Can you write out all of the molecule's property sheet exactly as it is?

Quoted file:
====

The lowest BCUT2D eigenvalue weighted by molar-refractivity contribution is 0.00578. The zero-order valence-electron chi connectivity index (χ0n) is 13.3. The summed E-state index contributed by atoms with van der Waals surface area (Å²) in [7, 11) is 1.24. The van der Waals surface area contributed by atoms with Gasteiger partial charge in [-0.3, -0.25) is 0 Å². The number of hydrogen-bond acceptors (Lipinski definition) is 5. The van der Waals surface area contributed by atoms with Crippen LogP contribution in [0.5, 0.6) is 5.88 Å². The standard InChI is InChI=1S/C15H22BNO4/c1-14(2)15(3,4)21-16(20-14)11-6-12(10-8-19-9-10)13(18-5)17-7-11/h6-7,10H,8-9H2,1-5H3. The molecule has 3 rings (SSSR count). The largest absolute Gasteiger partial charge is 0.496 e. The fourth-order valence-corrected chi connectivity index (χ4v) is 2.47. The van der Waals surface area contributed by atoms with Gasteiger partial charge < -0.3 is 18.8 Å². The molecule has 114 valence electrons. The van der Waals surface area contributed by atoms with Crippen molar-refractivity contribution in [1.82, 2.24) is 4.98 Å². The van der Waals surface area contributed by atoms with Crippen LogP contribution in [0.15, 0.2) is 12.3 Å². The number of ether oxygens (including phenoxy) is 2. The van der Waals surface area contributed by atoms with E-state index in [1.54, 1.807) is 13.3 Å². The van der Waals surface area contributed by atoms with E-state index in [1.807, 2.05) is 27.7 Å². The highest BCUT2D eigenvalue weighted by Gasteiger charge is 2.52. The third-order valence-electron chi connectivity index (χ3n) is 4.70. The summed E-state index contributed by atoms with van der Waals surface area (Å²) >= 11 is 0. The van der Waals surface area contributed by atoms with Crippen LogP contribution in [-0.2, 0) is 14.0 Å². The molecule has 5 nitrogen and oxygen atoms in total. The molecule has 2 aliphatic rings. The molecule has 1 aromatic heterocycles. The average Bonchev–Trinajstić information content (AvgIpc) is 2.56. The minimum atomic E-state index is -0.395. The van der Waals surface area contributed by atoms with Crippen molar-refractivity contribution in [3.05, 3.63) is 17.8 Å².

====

The lowest BCUT2D eigenvalue weighted by molar-refractivity contribution is 0.00578. The zero-order valence-electron chi connectivity index (χ0n) is 13.3. The summed E-state index contributed by atoms with van der Waals surface area (Å²) in [7, 11) is 1.24. The van der Waals surface area contributed by atoms with Gasteiger partial charge in [-0.3, -0.25) is 0 Å². The number of hydrogen-bond acceptors (Lipinski definition) is 5. The van der Waals surface area contributed by atoms with Crippen LogP contribution in [0.5, 0.6) is 5.88 Å². The standard InChI is InChI=1S/C15H22BNO4/c1-14(2)15(3,4)21-16(20-14)11-6-12(10-8-19-9-10)13(18-5)17-7-11/h6-7,10H,8-9H2,1-5H3. The molecule has 3 rings (SSSR count). The largest absolute Gasteiger partial charge is 0.496 e. The fourth-order valence-corrected chi connectivity index (χ4v) is 2.47. The van der Waals surface area contributed by atoms with Gasteiger partial charge < -0.3 is 18.8 Å². The molecule has 114 valence electrons. The van der Waals surface area contributed by atoms with Crippen molar-refractivity contribution in [1.82, 2.24) is 4.98 Å². The van der Waals surface area contributed by atoms with Crippen LogP contribution in [0.15, 0.2) is 12.3 Å². The number of ether oxygens (including phenoxy) is 2. The van der Waals surface area contributed by atoms with E-state index in [1.54, 1.807) is 13.3 Å². The van der Waals surface area contributed by atoms with E-state index in [1.807, 2.05) is 27.7 Å². The highest BCUT2D eigenvalue weighted by Gasteiger charge is 2.52. The third-order valence-electron chi connectivity index (χ3n) is 4.70. The summed E-state index contributed by atoms with van der Waals surface area (Å²) >= 11 is 0. The van der Waals surface area contributed by atoms with Crippen LogP contribution in [-0.2, 0) is 14.0 Å². The molecule has 5 nitrogen and oxygen atoms in total. The molecule has 2 aliphatic rings. The molecule has 1 aromatic heterocycles. The average Bonchev–Trinajstić information content (AvgIpc) is 2.56. The minimum atomic E-state index is -0.395. The van der Waals surface area contributed by atoms with Crippen molar-refractivity contribution in [3.05, 3.63) is 17.8 Å².